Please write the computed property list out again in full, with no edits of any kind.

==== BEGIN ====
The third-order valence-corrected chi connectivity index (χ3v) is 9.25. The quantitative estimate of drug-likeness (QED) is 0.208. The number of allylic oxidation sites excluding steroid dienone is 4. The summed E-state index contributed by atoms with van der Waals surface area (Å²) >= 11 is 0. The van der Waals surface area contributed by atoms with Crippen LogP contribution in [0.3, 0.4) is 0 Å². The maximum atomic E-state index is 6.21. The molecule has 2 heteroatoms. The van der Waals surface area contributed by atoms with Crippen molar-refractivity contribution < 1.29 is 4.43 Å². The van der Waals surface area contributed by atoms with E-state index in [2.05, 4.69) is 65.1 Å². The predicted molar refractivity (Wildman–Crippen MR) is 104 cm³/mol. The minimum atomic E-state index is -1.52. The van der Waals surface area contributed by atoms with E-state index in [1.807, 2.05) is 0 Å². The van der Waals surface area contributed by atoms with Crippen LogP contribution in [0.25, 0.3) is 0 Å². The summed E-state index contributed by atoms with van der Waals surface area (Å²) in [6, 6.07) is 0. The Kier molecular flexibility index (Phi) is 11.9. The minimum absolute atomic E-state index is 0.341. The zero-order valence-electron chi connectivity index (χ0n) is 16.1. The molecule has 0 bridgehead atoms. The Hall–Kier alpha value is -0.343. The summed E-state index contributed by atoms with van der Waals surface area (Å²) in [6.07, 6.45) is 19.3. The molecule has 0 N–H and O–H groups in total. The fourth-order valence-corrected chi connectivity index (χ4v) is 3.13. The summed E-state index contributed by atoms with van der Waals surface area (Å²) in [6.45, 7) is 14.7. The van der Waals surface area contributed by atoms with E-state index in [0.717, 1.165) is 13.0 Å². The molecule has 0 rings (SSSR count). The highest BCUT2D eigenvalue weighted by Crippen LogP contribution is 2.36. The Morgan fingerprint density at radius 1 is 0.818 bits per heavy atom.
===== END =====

The third-order valence-corrected chi connectivity index (χ3v) is 9.25. The quantitative estimate of drug-likeness (QED) is 0.208. The number of allylic oxidation sites excluding steroid dienone is 4. The summed E-state index contributed by atoms with van der Waals surface area (Å²) >= 11 is 0. The van der Waals surface area contributed by atoms with Crippen LogP contribution in [0.3, 0.4) is 0 Å². The maximum atomic E-state index is 6.21. The molecule has 2 heteroatoms. The van der Waals surface area contributed by atoms with Crippen molar-refractivity contribution < 1.29 is 4.43 Å². The van der Waals surface area contributed by atoms with E-state index in [2.05, 4.69) is 65.1 Å². The predicted molar refractivity (Wildman–Crippen MR) is 104 cm³/mol. The minimum atomic E-state index is -1.52. The van der Waals surface area contributed by atoms with E-state index in [1.807, 2.05) is 0 Å². The van der Waals surface area contributed by atoms with Crippen LogP contribution in [0.25, 0.3) is 0 Å². The summed E-state index contributed by atoms with van der Waals surface area (Å²) in [6, 6.07) is 0. The Kier molecular flexibility index (Phi) is 11.9. The minimum absolute atomic E-state index is 0.341. The zero-order valence-electron chi connectivity index (χ0n) is 16.1. The molecule has 0 bridgehead atoms. The Hall–Kier alpha value is -0.343. The summed E-state index contributed by atoms with van der Waals surface area (Å²) in [6.07, 6.45) is 19.3. The molecule has 0 N–H and O–H groups in total. The fourth-order valence-corrected chi connectivity index (χ4v) is 3.13. The summed E-state index contributed by atoms with van der Waals surface area (Å²) in [6.45, 7) is 14.7. The van der Waals surface area contributed by atoms with E-state index in [0.717, 1.165) is 13.0 Å². The molecule has 0 rings (SSSR count). The highest BCUT2D eigenvalue weighted by Crippen LogP contribution is 2.36. The Morgan fingerprint density at radius 1 is 0.818 bits per heavy atom.